Stories are engaging, memorable and repeatable—and this has big implications for winning over new clients. Wrapping your sales message in a story not only makes it easy for your prospects to understand your value, they’re also more likely to remember your message and repeat to others what they liked about you and why they want to hire you.
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Whether truth or myth, the story goes that the famous architect Philip Johnson once answered an RFP with the shortest response possible.
His winning proposal simply said, "I'll do it."
Too bad we all can't rely on this simple approach to writing proposals that win new business. But, you can do more to make your investment in time and effort pay off by turning your proposals into the strategic selling tools they're meant to be.
Those of you who know me or have worked with me know that my mission is to help ad agencies and creative services firms communicate more persuasively. When I find a tool or technique that has the potential for changing that behavior, I pass it on. Nancy Duarte's Sparklines is one of those tools.
Sparklines was developed after she asked herself "what does persuasion look like?" She’s certainly qualified to explore the question. Her company, Duarte, helps organizations like Google and Apple tell effective stories through presentation. To find the answer, she analyzed two extraordinary presentations: Martin Luther King’s “I Have a Dream” speech and Steve Jobs’ iPhone launch in 2007.
Essentially, it’s is a method for drawing an audience over to your side of an argument by presenting a series of contrasts between what is and what could be. It's one of the most compelling presentation structures I've ever seen. Plus, it's not a technique that's difficult to learn. In fact, it has more to do with reframing your presentations than reinventing them.
Imagine a couple of common scenarios - an important RFP has just landed in your in-box. Or, an important client has just asked you for a proposal that will significantly expand the amount work you do for them. Do you...
...tangle yourself in boilerplate language that you've recycled from a past proposal?
...jump in without a clear content strategy?
...suffocate your language with esoteric terms that the client can't relate to?
If any of this sounds familiar, you might want to check out my recent guest column on Agency Post. I've noticed that ad agencies get into some bad habits that, if broken, would make proposals not only easier to write but also more effective at what they’re meant to do - win you more business.
Why is so much advertising agency-speak filled with unnecessary words and generalizations?
I’m always urging my ad agency clients to eliminate unnecessary words in their writing for new business and marketing. As Mark Twain noted, it’s an easy exercise that requires little effort and has a big impact.
But wordiness may be a symptom more than a diagnosis. The real diagnosis may be what Chip and Dan Heath call the “Curse of Knowledge” in their book, Made to Stick.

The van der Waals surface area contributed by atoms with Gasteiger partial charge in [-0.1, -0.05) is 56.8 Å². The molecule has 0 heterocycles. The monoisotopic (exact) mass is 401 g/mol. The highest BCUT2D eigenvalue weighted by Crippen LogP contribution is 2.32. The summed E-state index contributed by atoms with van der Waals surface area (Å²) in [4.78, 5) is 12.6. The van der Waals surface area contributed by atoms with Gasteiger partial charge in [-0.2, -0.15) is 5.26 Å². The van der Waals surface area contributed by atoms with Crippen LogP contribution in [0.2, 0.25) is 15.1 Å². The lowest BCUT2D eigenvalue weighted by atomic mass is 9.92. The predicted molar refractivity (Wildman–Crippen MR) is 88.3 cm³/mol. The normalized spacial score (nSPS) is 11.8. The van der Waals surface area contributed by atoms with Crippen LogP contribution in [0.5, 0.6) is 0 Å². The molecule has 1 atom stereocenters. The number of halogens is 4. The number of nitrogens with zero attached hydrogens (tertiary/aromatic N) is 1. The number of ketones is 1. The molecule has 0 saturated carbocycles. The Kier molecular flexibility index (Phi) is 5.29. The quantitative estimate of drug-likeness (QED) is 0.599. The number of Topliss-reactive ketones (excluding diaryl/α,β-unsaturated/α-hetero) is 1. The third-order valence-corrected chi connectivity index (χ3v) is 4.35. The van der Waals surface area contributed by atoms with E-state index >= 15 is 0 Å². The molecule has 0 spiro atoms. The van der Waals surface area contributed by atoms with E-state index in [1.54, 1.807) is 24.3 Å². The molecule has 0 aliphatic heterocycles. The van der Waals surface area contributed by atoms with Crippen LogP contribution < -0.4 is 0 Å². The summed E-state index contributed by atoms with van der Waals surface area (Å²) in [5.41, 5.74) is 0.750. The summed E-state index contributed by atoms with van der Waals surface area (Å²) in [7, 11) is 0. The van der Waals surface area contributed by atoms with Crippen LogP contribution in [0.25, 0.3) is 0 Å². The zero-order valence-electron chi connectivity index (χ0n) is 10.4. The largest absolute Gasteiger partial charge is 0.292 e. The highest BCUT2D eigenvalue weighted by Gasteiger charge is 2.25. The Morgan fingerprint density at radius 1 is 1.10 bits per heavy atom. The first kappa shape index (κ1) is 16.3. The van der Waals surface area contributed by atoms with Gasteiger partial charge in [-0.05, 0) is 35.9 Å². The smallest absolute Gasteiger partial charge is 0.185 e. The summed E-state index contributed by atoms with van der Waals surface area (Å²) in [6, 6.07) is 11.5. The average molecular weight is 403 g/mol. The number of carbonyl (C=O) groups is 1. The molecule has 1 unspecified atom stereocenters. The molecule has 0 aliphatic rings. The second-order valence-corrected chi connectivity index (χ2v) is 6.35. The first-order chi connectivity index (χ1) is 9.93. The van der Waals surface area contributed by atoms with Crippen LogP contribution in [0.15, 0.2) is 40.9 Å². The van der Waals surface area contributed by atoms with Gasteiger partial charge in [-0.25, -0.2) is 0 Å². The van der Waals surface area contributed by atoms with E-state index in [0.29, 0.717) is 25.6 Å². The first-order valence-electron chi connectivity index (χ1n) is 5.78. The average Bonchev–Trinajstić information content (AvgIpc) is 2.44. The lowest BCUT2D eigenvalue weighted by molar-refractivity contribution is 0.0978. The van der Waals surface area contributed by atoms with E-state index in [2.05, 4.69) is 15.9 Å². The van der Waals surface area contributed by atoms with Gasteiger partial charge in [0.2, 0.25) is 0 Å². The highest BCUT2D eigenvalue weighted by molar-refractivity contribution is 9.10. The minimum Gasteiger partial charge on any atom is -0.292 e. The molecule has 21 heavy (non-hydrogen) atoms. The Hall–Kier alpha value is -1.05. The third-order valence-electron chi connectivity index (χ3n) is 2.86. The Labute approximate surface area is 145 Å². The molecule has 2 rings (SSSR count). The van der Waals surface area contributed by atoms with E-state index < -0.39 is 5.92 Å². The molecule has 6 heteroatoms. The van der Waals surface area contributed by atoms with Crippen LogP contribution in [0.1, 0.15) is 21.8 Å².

Experts like doctors, academics, attorneys… and the majority of advertising professionals often succumb to the curse. But my latest blog post offers you one technique to avoid it.
Think about the number of agencies you’re aware of (including your own) that have a truly differentiated work process.
If you’re being honest, the answer is easy: not many. Whether it’s three steps or twenty-three steps, most agency work processes look the same. In fact, sometimes I think they’re more of an afterthought, something to be written up for an RFP response but rarely put into action in real life.
But Park Howell, founder of agency Park&Co., channeled his fascination for the power of storytelling (a fascination I happen to share) into a work process he calls the Story Cycle that's become an integral part of all his client engagements.
Last month, I lost an ally in my quest to eradicate jargon and wordiness from ad agency pitch documents (not to mention emails, client reports, briefings and marketing copy).
William Zinsser, author of On Writing Well, a beloved guide for non-fiction writers since its publication in 1976, died at age 92.
He was a constant inspiration as we developed Persuasive Writing for New Business, a workshop that teaches ad agencies how to use simple, clear language to communicate their value to prospects, clients and others.
While it may have seemed like a tactic to keep you on the edge of your seat a little longer, the link to my latest post was not included in the original email. This is now fixed.
It's finally here! The hotly anticipated third installment in my three-part summertime series on why blogging should be a central part to an agency's business development strategy.
In Part 1, I talked about why it’s a good investment to maintain a blog and Part 2 focused on how you can keep up a steady flow of topics without a lot of anguish. This final post is about making sure you capitalize on all your smart ideas.
Here's a preview: it has to do with unlocking the magic that happens when you pair a strong positioning with an audience that wants what you're selling.
The idea that storytelling is an important part of the sales process is nothing new (in fact, if you’d like to read more on the subject, I’ve included three good sources at the end of this post).
Successful advertising agencies tell stories all day everyday on behalf of their clients – great stories about brands that capture the imagination. Ironically, this skill often doesn’t get translated when the agency writes its own case studies. I’ve observed an almost contradictory tendency to say too much without ever really getting to the most important point. Here’s an example, paraphrased from countless case studies I’ve seen from my clients (names changes to protect the innocent):